The spread between short-term and long-term interest rates - better known as the yield curve - contains more information than meets the eye. In addition to today's rates, the yield curve reveals the market's expectation of future rates, known as the forward yield curve.

For example, every day The Bond Buyer publishes a tax-exempt yield curve supplied by Municipal Market Data. The curve stretches from 1995 to 2024.

According to the data published yesterday, an investor wanting to buy a one-year bond from a single-A rated issuer could expect a yield of 3.75%. The investor could also select a two-year bond yielding 4.50%.

If the investor wants to invest for two years, she could buy the two-year bond, locking in a 4.50% return, or buy the one-year bond and reinvest in another one-year bond when the first bond matures.

The investor may have a particular interest rate outlook. If she expects rates to decline, the two-year bond is probably the better option. If she expects rates to rise, the one year bond followed by another one-year bond next year is preferable.

But how does the investor's outlook compare to the market's expectations? If the market expects rates to rise, that is factored into the rate on the two-year bond. And if rates rise, as the investor expected, but don't rise as much as the market had expected, the investor could make less buying consecutive one-year bonds than if she had opted for a two-year bond at the outset.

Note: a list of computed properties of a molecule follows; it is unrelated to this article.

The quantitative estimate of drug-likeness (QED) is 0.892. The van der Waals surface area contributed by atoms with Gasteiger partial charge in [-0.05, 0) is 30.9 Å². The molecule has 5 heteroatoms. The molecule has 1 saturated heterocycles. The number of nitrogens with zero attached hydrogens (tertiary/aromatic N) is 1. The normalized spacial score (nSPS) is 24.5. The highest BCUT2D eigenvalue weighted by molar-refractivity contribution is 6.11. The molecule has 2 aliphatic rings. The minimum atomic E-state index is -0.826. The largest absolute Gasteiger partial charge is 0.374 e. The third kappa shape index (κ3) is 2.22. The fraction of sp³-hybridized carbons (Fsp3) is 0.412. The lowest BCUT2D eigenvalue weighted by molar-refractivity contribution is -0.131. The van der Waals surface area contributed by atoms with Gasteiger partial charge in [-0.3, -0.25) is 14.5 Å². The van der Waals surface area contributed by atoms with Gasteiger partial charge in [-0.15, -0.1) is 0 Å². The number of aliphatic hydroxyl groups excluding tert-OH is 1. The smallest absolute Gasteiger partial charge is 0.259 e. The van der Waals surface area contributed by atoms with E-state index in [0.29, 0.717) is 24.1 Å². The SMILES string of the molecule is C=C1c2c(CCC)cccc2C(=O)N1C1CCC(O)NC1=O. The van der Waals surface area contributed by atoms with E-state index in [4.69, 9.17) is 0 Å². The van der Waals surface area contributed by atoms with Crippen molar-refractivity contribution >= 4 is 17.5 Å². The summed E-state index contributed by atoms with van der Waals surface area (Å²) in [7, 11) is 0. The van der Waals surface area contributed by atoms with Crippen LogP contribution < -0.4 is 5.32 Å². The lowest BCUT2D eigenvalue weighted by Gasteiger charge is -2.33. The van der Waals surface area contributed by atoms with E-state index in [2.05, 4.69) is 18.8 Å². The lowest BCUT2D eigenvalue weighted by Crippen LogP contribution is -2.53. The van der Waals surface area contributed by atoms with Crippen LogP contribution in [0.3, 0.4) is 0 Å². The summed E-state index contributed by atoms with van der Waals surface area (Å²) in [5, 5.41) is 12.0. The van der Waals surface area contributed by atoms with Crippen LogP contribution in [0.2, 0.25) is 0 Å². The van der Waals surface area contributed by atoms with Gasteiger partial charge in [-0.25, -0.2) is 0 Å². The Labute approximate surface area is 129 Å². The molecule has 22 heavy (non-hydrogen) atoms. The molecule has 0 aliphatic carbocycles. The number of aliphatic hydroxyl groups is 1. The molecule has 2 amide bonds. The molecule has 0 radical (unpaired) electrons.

How much would rates have to rise to make the purchase of two one-year bonds more profitable than the purchase of a single two-year bond?

The market's expectation of the one-year rate a year from now can be implied from the current one-year and two-year rates. The one-year rate next year should allow the holder of one-year bond to "catch up" to the two year bond holder.

Although there are several complications in calculating the forward curve from current rates, a simple example involves zero-coupon bonds.

If the one-year rate on a zero is 3.75% and the two-year rate is 4.50%, what is the market's expectation of the one-year rate a year from now?

After two years of compound interest, the buyer of the two-year zero will have \$109.20 on a \$100 principal amount.

If the buyer of the one-year zero ends up with \$103.75 after one year, what is the rate that will "catch up" to the two-year return of \$109.20?

Simple interpolation provides answer. The market view of the one-year rate on a zero coupon bond a year from now is about 5.26%. In other words, if the investor put the \$103.75 into a new one-year zero coupon bond with a rate of 5.26%, at the end of two years, the investor will also have \$109.20.

If the yield curve, including the spread between one-year and two-year bonds, is relatively wide, the market is expecting much higher future rates. And if the yield curve flattens, the market is lowering its expectations of future rates.

For example, if the one-year rate rose to 4% and the two-year rate stayed at 4.50%, flattening the yield curve, the one-year forward rate drops to 5%.

If the one-year rate rises to 4% but the two-year rate rises to 5%, widening the yield curve, then the one-year forward rate rises to 6%.

Issuers and investors can take advantage of implied forward rates using forward bond issues and other derivative transactions.

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